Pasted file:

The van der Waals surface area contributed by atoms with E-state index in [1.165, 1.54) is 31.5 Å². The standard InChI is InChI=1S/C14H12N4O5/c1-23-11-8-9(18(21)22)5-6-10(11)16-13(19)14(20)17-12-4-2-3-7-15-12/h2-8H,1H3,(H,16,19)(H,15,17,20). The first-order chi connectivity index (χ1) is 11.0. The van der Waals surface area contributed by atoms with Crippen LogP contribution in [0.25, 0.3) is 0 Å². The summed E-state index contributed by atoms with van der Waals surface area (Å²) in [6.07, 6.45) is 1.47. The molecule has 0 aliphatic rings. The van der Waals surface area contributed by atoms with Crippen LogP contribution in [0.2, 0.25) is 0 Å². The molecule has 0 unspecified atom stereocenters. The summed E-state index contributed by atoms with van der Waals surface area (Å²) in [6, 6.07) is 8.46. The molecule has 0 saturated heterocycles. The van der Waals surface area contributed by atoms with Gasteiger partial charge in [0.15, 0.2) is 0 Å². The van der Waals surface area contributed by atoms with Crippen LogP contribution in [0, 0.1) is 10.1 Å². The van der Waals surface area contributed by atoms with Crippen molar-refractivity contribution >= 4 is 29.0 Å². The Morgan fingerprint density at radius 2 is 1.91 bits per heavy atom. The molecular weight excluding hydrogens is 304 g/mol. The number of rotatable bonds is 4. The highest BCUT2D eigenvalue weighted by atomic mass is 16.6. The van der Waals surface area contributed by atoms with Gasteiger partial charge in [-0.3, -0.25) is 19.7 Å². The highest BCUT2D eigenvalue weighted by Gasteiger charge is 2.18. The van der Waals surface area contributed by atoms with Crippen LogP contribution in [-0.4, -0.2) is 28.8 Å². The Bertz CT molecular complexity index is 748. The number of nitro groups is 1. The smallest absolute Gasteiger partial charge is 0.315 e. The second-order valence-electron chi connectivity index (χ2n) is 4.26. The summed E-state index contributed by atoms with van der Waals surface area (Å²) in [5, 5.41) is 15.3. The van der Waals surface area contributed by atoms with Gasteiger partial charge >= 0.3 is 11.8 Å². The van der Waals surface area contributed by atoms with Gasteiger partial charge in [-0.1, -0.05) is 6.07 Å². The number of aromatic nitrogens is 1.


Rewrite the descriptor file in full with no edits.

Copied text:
The van der Waals surface area contributed by atoms with E-state index in [1.165, 1.54) is 31.5 Å². The standard InChI is InChI=1S/C14H12N4O5/c1-23-11-8-9(18(21)22)5-6-10(11)16-13(19)14(20)17-12-4-2-3-7-15-12/h2-8H,1H3,(H,16,19)(H,15,17,20). The first-order chi connectivity index (χ1) is 11.0. The van der Waals surface area contributed by atoms with Crippen LogP contribution in [0.25, 0.3) is 0 Å². The summed E-state index contributed by atoms with van der Waals surface area (Å²) in [6.07, 6.45) is 1.47. The molecule has 0 aliphatic rings. The van der Waals surface area contributed by atoms with Crippen LogP contribution in [0.2, 0.25) is 0 Å². The molecule has 0 unspecified atom stereocenters. The summed E-state index contributed by atoms with van der Waals surface area (Å²) in [6, 6.07) is 8.46. The molecule has 0 saturated heterocycles. The van der Waals surface area contributed by atoms with Gasteiger partial charge in [0.15, 0.2) is 0 Å². The van der Waals surface area contributed by atoms with Crippen LogP contribution in [0, 0.1) is 10.1 Å². The van der Waals surface area contributed by atoms with Crippen molar-refractivity contribution >= 4 is 29.0 Å². The Morgan fingerprint density at radius 2 is 1.91 bits per heavy atom. The molecular weight excluding hydrogens is 304 g/mol. The number of rotatable bonds is 4. The highest BCUT2D eigenvalue weighted by atomic mass is 16.6. The van der Waals surface area contributed by atoms with Gasteiger partial charge in [-0.3, -0.25) is 19.7 Å². The highest BCUT2D eigenvalue weighted by Gasteiger charge is 2.18. The van der Waals surface area contributed by atoms with Crippen LogP contribution in [-0.4, -0.2) is 28.8 Å². The Bertz CT molecular complexity index is 748. The number of nitro groups is 1. The smallest absolute Gasteiger partial charge is 0.315 e. The second-order valence-electron chi connectivity index (χ2n) is 4.26. The summed E-state index contributed by atoms with van der Waals surface area (Å²) in [5, 5.41) is 15.3. The van der Waals surface area contributed by atoms with Gasteiger partial charge >= 0.3 is 11.8 Å². The van der Waals surface area contributed by atoms with Gasteiger partial charge in [-0.1, -0.05) is 6.07 Å². The number of aromatic nitrogens is 1.